Sep 7, 2009


(menu + recipes at bottom)

Grigori's Bar(n)
The Barn


Meal Three was held in an old barn near MoKs and was structured as a formal dinner that referenced traditional “special occasion” customs. Everyone was asked to dress in white. Tables and chairs were fashioned out of tree stumps and fallen doors, and candles and handmade stringed instruments were installed directly into the surface of the table. Evelyn decorated with beautiful white flowers and fabric. A local band played Estonian and Russian music on accordians, karmoshkas and harmonicas. We dined family style from large platters and bowls in three courses. We sang, danced and drank too much.
chain gang

THE MUSIC >>>>>>>>>>>>>>>
Harmonicas and reeds were left on the table without any instructions, to occasional adhoc use. The band, 3 accordion/karmoshka players from the village community (Siim, Mörgus, and their mother Ene), as well as Henrik on his harmonica, played traditional songs and led a series of sound actions to organize the evening‘s activities:

1. Silence (environmental listening)
2. Stork Exercise
3. Background and Participatory music
4. Table Chain-Reaction
5. Dance Music

We started with a round of silence to take in the rain that had completely altered our original location setup and complicated our preparations. Inspired by the magical local winged creatures, after the first course everyone was asked to stand up and was guided through a 'stork exercise' - lifting the arms and raising the pitch and volume of their voices accordingly and shaking their bottoms as if settling into a nest. Stimulating the range of the body, using the voice expressively, lightly undoing some inhibitions, breaking ice.

Stork Wing Song Dance
Whoops, and the Flapping of Wings
Helvi stork spirit
Helvi and Stork Spirit

After the second course Siim led a series of table-chain performances, where everyone at the table was asked to make a sound – either with an instrument that had been left on or installed in the table, or with any other sound-making object – in a chain or circle, thereby producing a small impromptu piece.
Throughout the meal the musicians played traditional Estonian and Russian folk songs, which all the local participants seemed to know and sing along with, whether with genuine appreciation or a cheerful and nostalgic rolling of eyes. The music entertained everyone so beautifully that the musicians continued playing songs for several hours.
IMG_4426                         IMG_4424                             IMG_4425
1. Musician scenario             2. Stork Exercise                   3. Chain-Reaction Exercise
+ singing
The musicians, Mörgus, Ene, Siim.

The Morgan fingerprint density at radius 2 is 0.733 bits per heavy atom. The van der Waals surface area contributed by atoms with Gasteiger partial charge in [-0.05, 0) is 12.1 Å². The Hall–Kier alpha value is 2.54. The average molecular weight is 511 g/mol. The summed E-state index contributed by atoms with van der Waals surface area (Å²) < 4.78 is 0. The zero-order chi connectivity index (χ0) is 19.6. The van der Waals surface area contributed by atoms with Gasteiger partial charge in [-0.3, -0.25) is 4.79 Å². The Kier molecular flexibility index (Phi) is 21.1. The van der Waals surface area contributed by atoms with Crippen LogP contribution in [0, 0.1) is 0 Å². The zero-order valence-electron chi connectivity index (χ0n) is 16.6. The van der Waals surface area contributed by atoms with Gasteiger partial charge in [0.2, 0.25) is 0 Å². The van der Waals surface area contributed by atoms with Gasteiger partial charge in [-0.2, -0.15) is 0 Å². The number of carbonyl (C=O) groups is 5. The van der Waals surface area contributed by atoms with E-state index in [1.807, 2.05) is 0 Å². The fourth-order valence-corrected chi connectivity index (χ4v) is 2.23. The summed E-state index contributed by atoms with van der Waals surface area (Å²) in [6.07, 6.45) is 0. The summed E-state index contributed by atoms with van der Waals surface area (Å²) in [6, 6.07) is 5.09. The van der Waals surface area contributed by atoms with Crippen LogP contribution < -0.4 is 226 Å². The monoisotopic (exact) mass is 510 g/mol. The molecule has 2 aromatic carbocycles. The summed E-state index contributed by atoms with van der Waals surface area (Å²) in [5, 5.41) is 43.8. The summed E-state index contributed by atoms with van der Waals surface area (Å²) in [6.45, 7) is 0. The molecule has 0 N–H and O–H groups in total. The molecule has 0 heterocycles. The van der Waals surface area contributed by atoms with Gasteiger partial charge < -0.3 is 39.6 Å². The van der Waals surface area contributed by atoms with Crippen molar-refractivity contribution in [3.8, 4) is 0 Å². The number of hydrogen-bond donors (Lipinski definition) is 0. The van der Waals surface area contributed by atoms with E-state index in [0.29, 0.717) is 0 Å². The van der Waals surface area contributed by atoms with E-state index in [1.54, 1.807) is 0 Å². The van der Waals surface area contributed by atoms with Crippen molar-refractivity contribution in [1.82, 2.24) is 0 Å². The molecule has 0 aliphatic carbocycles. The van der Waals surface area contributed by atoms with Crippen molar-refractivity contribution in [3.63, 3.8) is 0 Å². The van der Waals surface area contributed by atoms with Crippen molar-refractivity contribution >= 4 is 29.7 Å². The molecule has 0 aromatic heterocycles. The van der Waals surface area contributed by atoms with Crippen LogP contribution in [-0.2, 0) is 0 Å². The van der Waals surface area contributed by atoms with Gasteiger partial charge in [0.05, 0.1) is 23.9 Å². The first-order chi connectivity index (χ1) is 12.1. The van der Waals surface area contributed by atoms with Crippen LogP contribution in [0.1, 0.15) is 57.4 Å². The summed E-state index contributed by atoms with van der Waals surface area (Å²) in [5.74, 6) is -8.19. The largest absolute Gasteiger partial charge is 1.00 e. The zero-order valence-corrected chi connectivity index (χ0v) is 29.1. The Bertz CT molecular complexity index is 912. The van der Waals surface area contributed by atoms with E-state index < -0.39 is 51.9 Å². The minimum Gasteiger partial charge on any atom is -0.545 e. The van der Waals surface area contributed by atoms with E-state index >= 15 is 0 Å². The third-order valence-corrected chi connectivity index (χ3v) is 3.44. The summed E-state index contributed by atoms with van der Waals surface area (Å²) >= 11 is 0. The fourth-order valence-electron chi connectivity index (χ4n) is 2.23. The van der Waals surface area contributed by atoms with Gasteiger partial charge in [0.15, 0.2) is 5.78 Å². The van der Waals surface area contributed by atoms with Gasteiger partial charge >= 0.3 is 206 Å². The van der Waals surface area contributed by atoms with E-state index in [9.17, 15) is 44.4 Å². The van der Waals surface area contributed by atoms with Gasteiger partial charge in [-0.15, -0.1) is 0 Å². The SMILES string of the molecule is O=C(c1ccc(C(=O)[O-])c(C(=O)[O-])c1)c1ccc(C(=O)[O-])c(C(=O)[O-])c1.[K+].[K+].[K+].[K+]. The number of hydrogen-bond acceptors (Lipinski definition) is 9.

THE TABLE >>>>>>>>>>>>>>>
THE FOOD >>>>>>>>>>>>>>>
The meal was structured in three-courses. What we served had been largely determined by what produce was in season, like radishes, mushrooms and potatoes, and what we foraged in the village, like rhubarb, nettles and dandelion greens. We referenced traditional foods, like herring and organ meats, and presented them in a new light as "special occasion" foods. Certain ingredients, like quail eggs, we were surprised and delighted to see in so many Estonian recipes and in abundance at the market, and had to find a way to use them. The centerpiece of the meal was a wild boar stew made from meat supplied by a local hunter (see previous post) and garnished with locally foraged chanterelles. All the vegetables and herbs were local, either foraged, from Evelyn’s garden or purchased at the Tartu farmer‘s market. The menu is listed below. Any item with an asterik has the recipe listed at the very end of the post, all others should be self-explanatory.

meal 3 menu
The Menu

prep station
The Prep Station (Originally conceived as a bar.)

Bitter Corsaro w/ Soda + Orange

NV Corbieres Reserve

*Rhubarb or Caraway Infused Vodkas

THE PEOPLE >>>>>>>>>>>>>>>>>>>

karmoshka! sandy!

emmatt meal 3

Ülle + Ena in barn glow

Jään + Helvi

THE AFTERMATH >>>>>>>>>>>>>>>>>>>

The day after our event folks in the community began re-landscaping the ground directly around the barn. Not sure what is becoming of it. Prior to our project the barn had been abandoned and was one of the main hangouts for local motor-biking teenagers.

Days later, they reconstruct the Bar(n)

Since we‘ve left Mooste, Moks has procured a nice big refrigerator and have begun a garden project to help feed their residents.

RECIPES >>>>>>>>>>>>>>>>>>>>>>>>


pickled herring+rye bread+quail egg+dill
Pickled herring on rye bread with quail egg and dill.

Clean herring fillets and cut into strips. Note if they have been preserved in salt or not – if so you will want to lower or eliminate altogether the salt you use to cure the herring. Bring to a boil enough white vinegar (or part vinegar, part water) to cover the herring in a jar. Simmer the liquid and add black peppercorns, a few tablespoons of sugar, caraway, juniper berries, and slices of garlic. Take off the heat after about a minute. Put the fillets in a jar with lots of dill, and cover with the liquid. Marinate in the fridge for at least a day.